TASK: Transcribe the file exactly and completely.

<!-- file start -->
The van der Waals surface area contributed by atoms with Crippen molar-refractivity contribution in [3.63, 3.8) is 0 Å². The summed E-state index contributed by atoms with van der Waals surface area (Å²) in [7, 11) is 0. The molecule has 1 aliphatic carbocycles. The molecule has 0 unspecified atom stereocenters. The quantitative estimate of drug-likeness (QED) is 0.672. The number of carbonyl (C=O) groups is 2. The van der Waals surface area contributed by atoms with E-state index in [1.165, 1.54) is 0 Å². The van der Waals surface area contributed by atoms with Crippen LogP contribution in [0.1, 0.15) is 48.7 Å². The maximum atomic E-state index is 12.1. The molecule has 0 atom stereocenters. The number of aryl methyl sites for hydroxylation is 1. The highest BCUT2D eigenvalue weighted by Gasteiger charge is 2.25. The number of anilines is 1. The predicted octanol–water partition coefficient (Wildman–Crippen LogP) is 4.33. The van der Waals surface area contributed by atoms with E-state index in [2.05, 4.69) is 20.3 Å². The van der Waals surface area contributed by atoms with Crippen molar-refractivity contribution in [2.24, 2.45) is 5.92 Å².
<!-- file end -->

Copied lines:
The van der Waals surface area contributed by atoms with Crippen molar-refractivity contribution in [3.63, 3.8) is 0 Å². The summed E-state index contributed by atoms with van der Waals surface area (Å²) in [7, 11) is 0. The molecule has 1 aliphatic carbocycles. The molecule has 0 unspecified atom stereocenters. The quantitative estimate of drug-likeness (QED) is 0.672. The number of carbonyl (C=O) groups is 2. The van der Waals surface area contributed by atoms with E-state index in [1.165, 1.54) is 0 Å². The van der Waals surface area contributed by atoms with Crippen LogP contribution in [0.1, 0.15) is 48.7 Å². The maximum atomic E-state index is 12.1. The molecule has 0 atom stereocenters. The number of aryl methyl sites for hydroxylation is 1. The highest BCUT2D eigenvalue weighted by Gasteiger charge is 2.25. The number of anilines is 1. The predicted octanol–water partition coefficient (Wildman–Crippen LogP) is 4.33. The van der Waals surface area contributed by atoms with E-state index in [2.05, 4.69) is 20.3 Å². The van der Waals surface area contributed by atoms with Crippen molar-refractivity contribution in [2.24, 2.45) is 5.92 Å².